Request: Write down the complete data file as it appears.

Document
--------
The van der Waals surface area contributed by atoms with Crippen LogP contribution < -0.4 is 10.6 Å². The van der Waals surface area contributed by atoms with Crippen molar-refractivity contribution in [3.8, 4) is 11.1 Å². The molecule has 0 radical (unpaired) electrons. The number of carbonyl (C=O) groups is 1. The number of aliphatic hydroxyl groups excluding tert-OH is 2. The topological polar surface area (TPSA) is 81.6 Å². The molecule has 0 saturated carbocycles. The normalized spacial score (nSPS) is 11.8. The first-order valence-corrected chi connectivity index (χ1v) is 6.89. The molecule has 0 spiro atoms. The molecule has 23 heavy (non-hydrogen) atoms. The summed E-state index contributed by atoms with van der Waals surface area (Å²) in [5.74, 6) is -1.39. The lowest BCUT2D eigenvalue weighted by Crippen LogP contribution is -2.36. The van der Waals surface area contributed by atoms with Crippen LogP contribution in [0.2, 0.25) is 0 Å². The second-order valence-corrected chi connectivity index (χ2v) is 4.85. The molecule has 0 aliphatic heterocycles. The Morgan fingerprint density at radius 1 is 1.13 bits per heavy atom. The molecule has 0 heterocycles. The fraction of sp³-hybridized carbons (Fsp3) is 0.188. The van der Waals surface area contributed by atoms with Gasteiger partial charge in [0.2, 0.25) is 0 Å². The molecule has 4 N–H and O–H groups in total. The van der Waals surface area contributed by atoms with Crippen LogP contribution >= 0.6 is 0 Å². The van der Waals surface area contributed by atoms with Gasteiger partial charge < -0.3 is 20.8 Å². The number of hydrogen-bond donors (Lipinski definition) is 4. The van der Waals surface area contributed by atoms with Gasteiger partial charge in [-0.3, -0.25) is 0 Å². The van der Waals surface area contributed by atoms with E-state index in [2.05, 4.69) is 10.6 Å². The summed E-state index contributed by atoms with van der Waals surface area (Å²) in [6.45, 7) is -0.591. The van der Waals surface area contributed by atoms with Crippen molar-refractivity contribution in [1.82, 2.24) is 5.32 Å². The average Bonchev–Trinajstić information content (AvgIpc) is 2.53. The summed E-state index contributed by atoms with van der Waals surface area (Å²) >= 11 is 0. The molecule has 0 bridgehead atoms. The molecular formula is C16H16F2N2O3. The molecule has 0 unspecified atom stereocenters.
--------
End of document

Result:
The van der Waals surface area contributed by atoms with Crippen LogP contribution < -0.4 is 10.6 Å². The van der Waals surface area contributed by atoms with Crippen molar-refractivity contribution in [3.8, 4) is 11.1 Å². The molecule has 0 radical (unpaired) electrons. The number of carbonyl (C=O) groups is 1. The number of aliphatic hydroxyl groups excluding tert-OH is 2. The topological polar surface area (TPSA) is 81.6 Å². The molecule has 0 saturated carbocycles. The normalized spacial score (nSPS) is 11.8. The first-order valence-corrected chi connectivity index (χ1v) is 6.89. The molecule has 0 spiro atoms. The molecule has 23 heavy (non-hydrogen) atoms. The summed E-state index contributed by atoms with van der Waals surface area (Å²) in [5.74, 6) is -1.39. The lowest BCUT2D eigenvalue weighted by Crippen LogP contribution is -2.36. The van der Waals surface area contributed by atoms with Crippen LogP contribution in [0.2, 0.25) is 0 Å². The second-order valence-corrected chi connectivity index (χ2v) is 4.85. The molecule has 0 aliphatic heterocycles. The Morgan fingerprint density at radius 1 is 1.13 bits per heavy atom. The molecule has 0 heterocycles. The fraction of sp³-hybridized carbons (Fsp3) is 0.188. The van der Waals surface area contributed by atoms with Gasteiger partial charge in [0.2, 0.25) is 0 Å². The molecule has 4 N–H and O–H groups in total. The van der Waals surface area contributed by atoms with Crippen LogP contribution >= 0.6 is 0 Å². The van der Waals surface area contributed by atoms with Gasteiger partial charge < -0.3 is 20.8 Å². The number of hydrogen-bond donors (Lipinski definition) is 4. The van der Waals surface area contributed by atoms with Gasteiger partial charge in [-0.3, -0.25) is 0 Å². The van der Waals surface area contributed by atoms with E-state index in [2.05, 4.69) is 10.6 Å². The summed E-state index contributed by atoms with van der Waals surface area (Å²) in [6.45, 7) is -0.591. The van der Waals surface area contributed by atoms with Crippen molar-refractivity contribution in [1.82, 2.24) is 5.32 Å². The average Bonchev–Trinajstić information content (AvgIpc) is 2.53. The summed E-state index contributed by atoms with van der Waals surface area (Å²) >= 11 is 0. The molecule has 0 bridgehead atoms. The molecular formula is C16H16F2N2O3. The molecule has 0 unspecified atom stereocenters.